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Local news could be coronavirus casualty

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People are flocking to local newspapers to learn about the coronavirus pandemic and its effects on their communities. But public health restrictions designed to slow the virus’ spread have these papers fighting for their lives.

Most states have implemented stay-at-home or shelter-in-place orders and closed nonessential businesses to reduce COVID-19 infections and avoid overwhelming a strained health care system. Shops, service providers and restaurants don’t advertise when the doors aren’t open, and advertising is the lifeblood that sustains local news.

The virus’ economic downturn “could be an extinction-level event for newspapers,” University of North Carolina professor Penelope Abernathy told the Associated Press.

As the nation’s leading researcher on newspaper closures, Abernathy would know. She’s chronicled the demise of more than 2,100 papers in the last 15 years as advertising’s shifted from print to online. While many newspapers operate robust websites updated around the clock with local stories, digital goliaths Google and Facebook alone take in 70% of all online ad revenue.

The coronavirus crisis is accelerating papers’ pivot from print to digital as it threatens their bottom lines. Dozens have reduced publication days or suspended their print editions entirely, and the largest U.S. media companies are implementing layoffs, pay reductions, furloughs and all manner of cost-saving cutbacks.

As papers see their digital readership grow, many are adding paywalls to replace lost revenue. They’re asking online readers to join print subscribers in investing in local news coverage. The success or failure of these efforts might determine whether newspapers can keep reporters on the beat.

Help could come in the form of a federal bailout. On Wednesday, 19 senators signed a letter to Senator Majority Leader Mitch McConnell and other Senate leaders asking that “any future coronavirus stimulus package contain funding to support local journalism and media.”

Papers have historically been reluctant to seek government support. The First Amendment guarantee of press freedom means they’re largely self-regulated — Congress and state legislatures can’t impose occupational licensing rules for journalists, nor can they prevent editorial pages from endorsing political candidates.

Strong local news reporting is firmly in the public’s interest, and if automakers, airlines and other domestic industries receive bailouts, newspapers can make a convincing case. But the money should be channeled through a private grant-maker like the Corporation for Public Broadcasting to ensure lawmakers can’t reward well-connected news outlets and punish papers for critical coverage.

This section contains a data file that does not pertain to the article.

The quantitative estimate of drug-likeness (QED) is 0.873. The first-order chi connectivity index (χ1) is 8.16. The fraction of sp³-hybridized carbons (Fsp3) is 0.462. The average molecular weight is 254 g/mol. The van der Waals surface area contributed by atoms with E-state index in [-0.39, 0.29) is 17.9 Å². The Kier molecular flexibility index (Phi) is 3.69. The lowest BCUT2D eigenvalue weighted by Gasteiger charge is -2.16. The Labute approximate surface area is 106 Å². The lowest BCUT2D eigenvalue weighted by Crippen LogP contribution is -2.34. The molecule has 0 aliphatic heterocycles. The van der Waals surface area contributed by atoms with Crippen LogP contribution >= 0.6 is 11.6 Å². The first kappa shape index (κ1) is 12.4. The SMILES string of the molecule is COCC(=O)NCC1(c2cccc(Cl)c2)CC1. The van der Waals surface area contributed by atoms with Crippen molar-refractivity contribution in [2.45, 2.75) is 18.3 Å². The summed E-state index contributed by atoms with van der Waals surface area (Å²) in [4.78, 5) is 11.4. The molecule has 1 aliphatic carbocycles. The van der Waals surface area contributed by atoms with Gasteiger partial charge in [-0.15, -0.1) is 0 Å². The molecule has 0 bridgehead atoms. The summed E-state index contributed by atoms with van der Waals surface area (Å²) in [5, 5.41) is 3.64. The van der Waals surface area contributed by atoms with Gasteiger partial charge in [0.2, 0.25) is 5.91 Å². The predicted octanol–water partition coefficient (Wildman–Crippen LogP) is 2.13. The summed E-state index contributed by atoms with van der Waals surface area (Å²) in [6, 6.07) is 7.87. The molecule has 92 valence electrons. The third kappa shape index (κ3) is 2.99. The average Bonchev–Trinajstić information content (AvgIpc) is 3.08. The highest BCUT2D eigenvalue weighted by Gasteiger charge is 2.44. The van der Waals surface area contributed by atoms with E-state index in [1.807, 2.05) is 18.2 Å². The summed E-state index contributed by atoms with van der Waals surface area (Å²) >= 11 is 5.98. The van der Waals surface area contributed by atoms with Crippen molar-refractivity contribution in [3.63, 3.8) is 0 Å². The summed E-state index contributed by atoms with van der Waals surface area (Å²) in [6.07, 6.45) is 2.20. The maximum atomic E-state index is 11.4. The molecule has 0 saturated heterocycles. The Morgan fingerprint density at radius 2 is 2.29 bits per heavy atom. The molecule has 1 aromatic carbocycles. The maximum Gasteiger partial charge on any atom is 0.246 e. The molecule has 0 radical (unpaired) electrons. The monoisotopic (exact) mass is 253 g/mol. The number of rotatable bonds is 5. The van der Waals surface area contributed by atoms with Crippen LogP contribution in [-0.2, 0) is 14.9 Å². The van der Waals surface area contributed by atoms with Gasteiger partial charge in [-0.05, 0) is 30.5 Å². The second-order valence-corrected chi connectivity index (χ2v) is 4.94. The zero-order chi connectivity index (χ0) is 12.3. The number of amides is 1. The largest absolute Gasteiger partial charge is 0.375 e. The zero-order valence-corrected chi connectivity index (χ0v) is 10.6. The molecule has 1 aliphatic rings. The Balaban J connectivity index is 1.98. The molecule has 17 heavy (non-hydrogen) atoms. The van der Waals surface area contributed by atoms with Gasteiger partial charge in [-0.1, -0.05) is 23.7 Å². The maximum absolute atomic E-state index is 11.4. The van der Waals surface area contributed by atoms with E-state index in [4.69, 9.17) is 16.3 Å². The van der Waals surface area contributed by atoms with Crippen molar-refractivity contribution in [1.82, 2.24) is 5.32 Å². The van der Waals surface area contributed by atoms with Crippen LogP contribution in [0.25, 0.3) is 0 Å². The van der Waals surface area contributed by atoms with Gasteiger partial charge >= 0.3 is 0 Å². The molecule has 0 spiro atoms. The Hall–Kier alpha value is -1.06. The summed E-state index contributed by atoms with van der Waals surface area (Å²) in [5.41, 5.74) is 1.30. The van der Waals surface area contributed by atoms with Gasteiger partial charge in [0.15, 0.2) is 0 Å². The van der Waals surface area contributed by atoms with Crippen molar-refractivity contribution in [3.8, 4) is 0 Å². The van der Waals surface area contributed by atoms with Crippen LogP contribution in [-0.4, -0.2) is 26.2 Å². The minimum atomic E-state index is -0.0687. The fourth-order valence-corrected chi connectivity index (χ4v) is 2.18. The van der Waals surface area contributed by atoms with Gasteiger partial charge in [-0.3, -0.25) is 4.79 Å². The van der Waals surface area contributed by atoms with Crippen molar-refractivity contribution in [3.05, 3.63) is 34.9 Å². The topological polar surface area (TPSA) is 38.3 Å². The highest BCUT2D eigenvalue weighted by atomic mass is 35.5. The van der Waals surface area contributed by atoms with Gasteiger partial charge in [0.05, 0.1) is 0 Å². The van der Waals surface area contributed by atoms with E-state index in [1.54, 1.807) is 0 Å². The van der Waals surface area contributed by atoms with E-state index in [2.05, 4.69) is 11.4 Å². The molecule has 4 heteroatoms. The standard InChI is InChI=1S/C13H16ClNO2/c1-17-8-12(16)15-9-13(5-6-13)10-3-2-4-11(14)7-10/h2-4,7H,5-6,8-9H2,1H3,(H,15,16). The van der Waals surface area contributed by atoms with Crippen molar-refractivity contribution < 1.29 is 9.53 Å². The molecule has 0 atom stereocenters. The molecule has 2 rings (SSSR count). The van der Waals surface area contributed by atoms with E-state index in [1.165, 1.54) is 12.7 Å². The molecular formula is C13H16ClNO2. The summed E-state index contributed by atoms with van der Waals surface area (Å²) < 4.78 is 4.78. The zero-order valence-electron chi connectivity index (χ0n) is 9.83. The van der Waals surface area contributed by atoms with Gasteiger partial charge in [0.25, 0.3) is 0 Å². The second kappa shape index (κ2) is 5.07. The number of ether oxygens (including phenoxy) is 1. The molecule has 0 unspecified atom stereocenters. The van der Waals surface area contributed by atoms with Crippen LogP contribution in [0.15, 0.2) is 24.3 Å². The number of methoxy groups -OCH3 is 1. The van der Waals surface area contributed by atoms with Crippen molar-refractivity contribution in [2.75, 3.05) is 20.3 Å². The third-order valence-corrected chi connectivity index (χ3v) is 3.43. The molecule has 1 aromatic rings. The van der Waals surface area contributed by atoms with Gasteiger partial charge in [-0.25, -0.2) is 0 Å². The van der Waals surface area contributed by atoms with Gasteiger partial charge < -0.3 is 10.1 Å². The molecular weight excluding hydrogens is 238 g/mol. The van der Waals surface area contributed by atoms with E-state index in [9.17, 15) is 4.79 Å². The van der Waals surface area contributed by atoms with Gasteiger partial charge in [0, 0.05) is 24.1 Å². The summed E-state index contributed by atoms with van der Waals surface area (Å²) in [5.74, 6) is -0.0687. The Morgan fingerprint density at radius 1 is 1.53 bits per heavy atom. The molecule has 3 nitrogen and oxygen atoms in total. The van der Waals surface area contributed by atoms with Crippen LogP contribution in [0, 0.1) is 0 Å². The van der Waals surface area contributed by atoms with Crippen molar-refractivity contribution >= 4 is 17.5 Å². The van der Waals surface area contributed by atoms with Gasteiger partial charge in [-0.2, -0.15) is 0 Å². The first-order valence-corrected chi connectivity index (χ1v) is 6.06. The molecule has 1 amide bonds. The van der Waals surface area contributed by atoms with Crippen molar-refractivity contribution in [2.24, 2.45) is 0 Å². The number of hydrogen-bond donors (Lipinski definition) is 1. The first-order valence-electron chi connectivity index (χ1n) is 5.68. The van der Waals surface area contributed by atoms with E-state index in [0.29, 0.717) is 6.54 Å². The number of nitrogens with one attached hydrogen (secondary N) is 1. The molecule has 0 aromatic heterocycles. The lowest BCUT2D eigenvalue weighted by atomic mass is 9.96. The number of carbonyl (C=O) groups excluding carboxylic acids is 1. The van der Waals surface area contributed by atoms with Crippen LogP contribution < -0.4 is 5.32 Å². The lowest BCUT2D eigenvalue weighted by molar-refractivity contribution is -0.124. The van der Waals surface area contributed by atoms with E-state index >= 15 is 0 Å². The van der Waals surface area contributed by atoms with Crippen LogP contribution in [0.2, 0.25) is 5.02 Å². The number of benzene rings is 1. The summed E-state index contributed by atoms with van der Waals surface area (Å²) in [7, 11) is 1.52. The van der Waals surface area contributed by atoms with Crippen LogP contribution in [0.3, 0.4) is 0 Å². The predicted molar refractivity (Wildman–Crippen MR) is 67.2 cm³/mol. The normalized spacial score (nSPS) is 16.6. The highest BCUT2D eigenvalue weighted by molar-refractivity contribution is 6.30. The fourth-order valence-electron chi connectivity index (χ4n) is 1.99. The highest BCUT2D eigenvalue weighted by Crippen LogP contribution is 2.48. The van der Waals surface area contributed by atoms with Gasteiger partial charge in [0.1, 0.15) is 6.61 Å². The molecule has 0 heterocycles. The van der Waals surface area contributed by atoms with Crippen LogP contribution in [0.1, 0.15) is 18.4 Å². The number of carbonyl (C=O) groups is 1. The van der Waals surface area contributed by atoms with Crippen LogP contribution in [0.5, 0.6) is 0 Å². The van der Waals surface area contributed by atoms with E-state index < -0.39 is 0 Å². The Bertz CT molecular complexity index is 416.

Trade groups including America’s Newspapers, the News Media Alliance, the National Newspaper Association and the National Association of Broadcasters are amplifying the call for emergency aid. They’re advocating for their members’ interests, but COVID-19 is an existential threat for them, too. Papers can’t pay dues to professional organizations if they can’t stay in business.

The entire newspaper ecosystem is threatened, and that could affect average Americans more than they know. State press associations lobby for strong open government legislation and help bankroll public records and open meetings lawsuits. Without collective action from the news publishing industry, chances are your state and local governments would be able to keep a lot more secrets from you.

“Even as our members see their revenue collapsing, they are devoting all they have to ensuring their neighbors, their Main Street businesses and their local first responders get timely and accurate information and support during this pandemic,” America’s Newspapers CEO Dean Ridings said.

Without your local newspaper, you’d be uninformed, underinformed or just plain misinformed. Government agencies increasingly turn to social media to share their messages with the public, but these channels are no substitute for an independent news outlet that will cut through the spin, check the facts and ask the hard questions.

Going to your school district’s website for student lunch menus is fine, but don’t expect to find stories about superintendent pay perks or school board controversies there. For watchdog reporting, you need local media.

In a 2018 study, University of Illinois and University of Notre Dame researchers found that government spending and waste increase in communities where newspapers close. An inquisitive reporter in the room tends to keep city councils on their toes.

Coronavirus won’t be a permanent plague, but if we allow it to kill off local news, American society will suffer for generations. Consider your subscription — online or in print — a vaccine against information blackouts.

Corey Friedman is editor of The Wilson Times and executive editor of Restoration NewsMedia. In this weekly column for Creators Syndicate, he explores solutions to political conflicts from an independent perspective. Follow him on Twitter @coreywrites. To read features by other Creators writers and cartoonists, visit